Please feel free to give the preceptor feedback or email the clerkship director with any feedback. We are new to telehealth and even newer to teaching while we do telehealth.  The more feedback we get, the better we can make it! 

Appendix 2:

Family Medicine Clerkship

Preceptor Tips for Telehealth with Students

  1. Please review the student Telehealth Flow document (appendix A)

  2. Email the student with your cell phone number and a time to briefly review the plan for the session (ie introductions, which patients they should see, etc).
  • Set a time that allows 15-20 minutes of conversation with the student BEFORE the student needs to call their first patient
    • For afternoon patients, this can occur mid-day
    • For morning patients, this could occur the previous afternoon, early in the morning, or just ahead of your first patient with the student scheduled to call your second patient
  • Texting with the student during the session works well
  1. The student presentation to you should be quite brief (~5min). If you have a light schedule or are running ahead of time, feel free to discuss their A/P at the time they present, but they will hear when you discuss with the patients and can ask questions at the end so don’t stress about this.

  2. For Telephone visit:
  • Call the patient using Doximity dialer (or however you call the patient normally; it needs to be a cell phone to be able to bring another call in)
  • Greet the patient and ask if it is ok to bring the student the patient was just talking to back into the visit
  • 3-way calling: (if you haven't done this before, practice with family members!)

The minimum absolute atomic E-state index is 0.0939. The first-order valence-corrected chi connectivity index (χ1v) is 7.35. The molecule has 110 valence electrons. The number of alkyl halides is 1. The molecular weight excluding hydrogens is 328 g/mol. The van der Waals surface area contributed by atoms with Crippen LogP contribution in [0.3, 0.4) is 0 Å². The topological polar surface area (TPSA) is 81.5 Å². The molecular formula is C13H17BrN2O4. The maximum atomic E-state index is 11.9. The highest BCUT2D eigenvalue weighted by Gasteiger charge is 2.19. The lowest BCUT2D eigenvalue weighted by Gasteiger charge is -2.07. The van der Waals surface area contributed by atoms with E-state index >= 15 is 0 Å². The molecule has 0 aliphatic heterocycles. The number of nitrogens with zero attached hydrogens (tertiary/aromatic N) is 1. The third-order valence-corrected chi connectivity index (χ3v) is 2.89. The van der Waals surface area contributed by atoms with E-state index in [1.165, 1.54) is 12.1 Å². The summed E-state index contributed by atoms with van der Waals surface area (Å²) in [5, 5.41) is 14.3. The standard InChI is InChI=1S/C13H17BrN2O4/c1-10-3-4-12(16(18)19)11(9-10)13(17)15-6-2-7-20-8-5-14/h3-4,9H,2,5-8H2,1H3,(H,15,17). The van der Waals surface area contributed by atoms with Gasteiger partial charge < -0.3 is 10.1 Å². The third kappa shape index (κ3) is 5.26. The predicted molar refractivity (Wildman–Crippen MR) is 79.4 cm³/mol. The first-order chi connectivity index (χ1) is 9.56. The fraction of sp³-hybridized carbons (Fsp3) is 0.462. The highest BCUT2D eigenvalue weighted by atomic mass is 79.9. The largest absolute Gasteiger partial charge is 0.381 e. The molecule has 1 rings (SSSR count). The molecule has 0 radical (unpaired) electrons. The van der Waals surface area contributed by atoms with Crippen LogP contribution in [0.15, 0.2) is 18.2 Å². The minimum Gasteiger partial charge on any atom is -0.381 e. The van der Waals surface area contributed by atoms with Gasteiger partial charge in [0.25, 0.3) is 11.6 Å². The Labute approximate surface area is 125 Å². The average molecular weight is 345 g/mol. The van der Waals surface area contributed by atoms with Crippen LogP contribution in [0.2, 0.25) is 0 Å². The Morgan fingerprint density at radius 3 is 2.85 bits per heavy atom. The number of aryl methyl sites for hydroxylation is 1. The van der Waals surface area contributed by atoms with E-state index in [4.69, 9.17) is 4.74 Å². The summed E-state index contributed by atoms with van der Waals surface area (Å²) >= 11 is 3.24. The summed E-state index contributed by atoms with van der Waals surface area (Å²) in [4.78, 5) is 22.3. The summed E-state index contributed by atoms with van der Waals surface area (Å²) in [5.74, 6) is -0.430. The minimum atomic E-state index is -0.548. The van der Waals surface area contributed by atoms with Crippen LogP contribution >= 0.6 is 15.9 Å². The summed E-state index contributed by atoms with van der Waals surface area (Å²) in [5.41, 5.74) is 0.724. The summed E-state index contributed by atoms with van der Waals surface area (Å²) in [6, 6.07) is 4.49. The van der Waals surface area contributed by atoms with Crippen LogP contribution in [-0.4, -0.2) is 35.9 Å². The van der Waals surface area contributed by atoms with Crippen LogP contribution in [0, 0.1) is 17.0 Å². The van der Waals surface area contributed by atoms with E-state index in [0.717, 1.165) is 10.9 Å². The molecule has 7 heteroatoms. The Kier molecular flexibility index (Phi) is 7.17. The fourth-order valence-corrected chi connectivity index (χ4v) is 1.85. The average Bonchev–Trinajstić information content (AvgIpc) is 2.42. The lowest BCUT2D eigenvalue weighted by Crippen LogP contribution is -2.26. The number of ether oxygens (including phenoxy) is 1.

• iPhone:
      • look at your phone once you have the patient on the line
      • on the screen with options such as ‘Speaker’, ‘Mute’, etc. tap ‘Add call
      • dial the student's number
      • once the student picks up, tap ‘Merge Calls
    • Android:
      • look at your phone once you have the patient on the line
      • tap the 'Menu' icon
      • on the screen with options such as ‘Speaker’, ‘Mute’, etc. tap ‘Add call
      • dial the student's number
      • once the student picks up, tap the 'Menu' icon
      • tap 'Merge'
    • Remember that, once you connect with the student, the patient is on hold until you merge the calls
  1. For Telehealth (video) visit:
  • Call the patient on a separate computer from the one you will be charting on OR from your cell phone if you have a land line available.
  • Ask permission, then call the student on the other device and put them on speaker
  1. Plan to call the student at the end of the session to debrief the session and answer any questions/give feedback/etc